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Student number: SML S17099 Specialization: Shipping Management and Logistics (SML)

TYPE OF ASSIGNMENT: Individual Assignment Class of 2017 Term 1 Subject: MGM 104 Fundamentals of Shipping and Port Management – Topic 2

Number of credits: 4 EC Date: 13 March 2017 Given by: Professor Devinder GREWAL

Word count: 2200 (Excluded table of contents and reference list)


Table of Contents Abbreviations ............................................................................................................................. 3 Introduction ................................................................................................................................ 4 Colombian Port Governance Background ................................................................................. 5 Import and Export Profile .......................................................................................................... 6 Port Management Structure ....................................................................................................... 8 Economic Function. ................................................................................................................... 9 Location .............................................................................................................................................. 9 Frequency of ship calls ..................................................................................................................... 10 Port Charges ...................................................................................................................................... 10 Land Use and Hinterland Properties ................................................................................................. 11 Sustainable development .................................................................................................................. 12 Terminal Efficiency .......................................................................................................................... 13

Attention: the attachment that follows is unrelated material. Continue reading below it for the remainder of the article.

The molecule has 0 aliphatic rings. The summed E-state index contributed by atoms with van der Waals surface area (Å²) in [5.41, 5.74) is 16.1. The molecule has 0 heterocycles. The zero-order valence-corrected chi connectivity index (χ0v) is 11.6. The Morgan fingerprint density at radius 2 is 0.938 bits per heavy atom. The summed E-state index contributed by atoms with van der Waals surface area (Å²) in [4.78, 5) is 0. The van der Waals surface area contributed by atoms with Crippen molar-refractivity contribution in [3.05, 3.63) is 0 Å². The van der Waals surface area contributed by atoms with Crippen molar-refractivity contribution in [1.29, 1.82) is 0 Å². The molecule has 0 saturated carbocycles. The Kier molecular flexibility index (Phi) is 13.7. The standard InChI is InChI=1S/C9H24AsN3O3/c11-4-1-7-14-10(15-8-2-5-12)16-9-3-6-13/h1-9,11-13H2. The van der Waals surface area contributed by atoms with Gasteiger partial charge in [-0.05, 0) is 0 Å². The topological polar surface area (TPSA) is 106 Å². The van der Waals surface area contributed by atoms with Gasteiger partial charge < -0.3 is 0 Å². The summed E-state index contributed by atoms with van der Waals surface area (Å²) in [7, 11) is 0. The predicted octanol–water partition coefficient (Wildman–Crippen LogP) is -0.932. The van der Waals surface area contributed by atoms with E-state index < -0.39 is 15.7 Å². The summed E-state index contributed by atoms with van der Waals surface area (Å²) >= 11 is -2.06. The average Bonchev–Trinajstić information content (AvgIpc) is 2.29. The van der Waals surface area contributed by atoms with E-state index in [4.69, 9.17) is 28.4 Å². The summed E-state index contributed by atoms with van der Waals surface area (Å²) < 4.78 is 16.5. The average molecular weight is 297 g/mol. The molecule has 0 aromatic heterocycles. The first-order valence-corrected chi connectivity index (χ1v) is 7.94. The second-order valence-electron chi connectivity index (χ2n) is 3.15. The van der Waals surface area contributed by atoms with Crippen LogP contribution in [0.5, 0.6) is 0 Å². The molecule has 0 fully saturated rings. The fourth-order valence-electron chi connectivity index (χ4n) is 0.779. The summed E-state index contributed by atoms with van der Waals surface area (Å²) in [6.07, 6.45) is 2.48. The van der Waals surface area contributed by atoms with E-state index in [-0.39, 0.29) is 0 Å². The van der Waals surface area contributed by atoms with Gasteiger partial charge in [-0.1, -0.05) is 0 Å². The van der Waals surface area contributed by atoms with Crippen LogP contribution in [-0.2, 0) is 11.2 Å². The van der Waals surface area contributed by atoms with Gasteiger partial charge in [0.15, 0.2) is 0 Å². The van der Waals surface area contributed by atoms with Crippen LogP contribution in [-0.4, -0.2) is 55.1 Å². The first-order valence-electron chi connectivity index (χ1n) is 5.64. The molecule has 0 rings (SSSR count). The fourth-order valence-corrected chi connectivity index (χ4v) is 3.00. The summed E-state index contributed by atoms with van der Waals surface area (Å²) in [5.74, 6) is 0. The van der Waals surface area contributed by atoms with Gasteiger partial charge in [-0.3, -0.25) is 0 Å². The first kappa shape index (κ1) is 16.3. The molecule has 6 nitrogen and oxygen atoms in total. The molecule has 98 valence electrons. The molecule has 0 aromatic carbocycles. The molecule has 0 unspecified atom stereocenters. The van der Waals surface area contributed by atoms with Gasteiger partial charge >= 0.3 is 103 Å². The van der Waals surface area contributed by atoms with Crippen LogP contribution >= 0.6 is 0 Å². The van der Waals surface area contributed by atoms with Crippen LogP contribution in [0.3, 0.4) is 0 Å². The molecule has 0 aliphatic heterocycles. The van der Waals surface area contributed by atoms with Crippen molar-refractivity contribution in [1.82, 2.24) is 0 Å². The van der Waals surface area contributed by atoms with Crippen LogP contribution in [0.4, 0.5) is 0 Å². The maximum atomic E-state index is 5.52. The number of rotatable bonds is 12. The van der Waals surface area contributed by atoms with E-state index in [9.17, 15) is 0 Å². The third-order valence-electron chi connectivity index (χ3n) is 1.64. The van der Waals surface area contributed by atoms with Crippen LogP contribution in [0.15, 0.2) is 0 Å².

Conclusion ............................................................................................................................... 15 References ................................................................................................................................ 16 Annex A- Docking line from March 10 to 14, 2017 - Santa Marta Port Society. ................... 18 Annex B – Port Charges Comparison – Use of terminal facilities. ......................................... 19

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Abbreviations BP COP DIMAR DWT EU Km Mt SMPS TEU

BolĂ­var Port Colombian Peso Maritime General Direction - Colombia Dead Weight Tonnage Europe Union Kilometers Meters Santa Marta Port Society Twenty-Foot Equivalent Unit.

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Introduction Ports play a strategic role in the economic development of a State. The port is the focal point of the supply chain between companies producing goods and services, shipowners and buyers. The production concept, trade, and transport cannot be analyzed separately. The efficiency of a port and its competitiveness depends on factors such as increase cargo terminal efficiency, reduction of costs and procedures, optimize land use and social responsibility. The scope of this assignment is defined initially by the Colombian port governance background, giving a short historical review of the milestones that changed the national port strategy from a centralized, disorganized and bureaucratized to a planned, decentralized and regulated policy (Viloria, 2000). Additionally, with mixed capital composition with the strategic projection to serve as a link for intermodal transportation. Furthermore, a description of the import and export profile will be made to have an unobstructed panorama of the type of products that circulate through the Colombian ports. Moreover, an analysis of the economic functions of Santa Marta Port Society (SMPS) was developed. With the aim of discussing the management structure, factors like location, the frequency of ships calls, cargo handling capacity, land use, and social responsibility were evaluated based on historical data and statistics. All things considered, the conclusion was described, to assess the Colombian port governance and how had has influenced the port management, what challenges the State has to face to increase the degree of specialization, and which measures are necessary to improve the port performance in an intense international competition.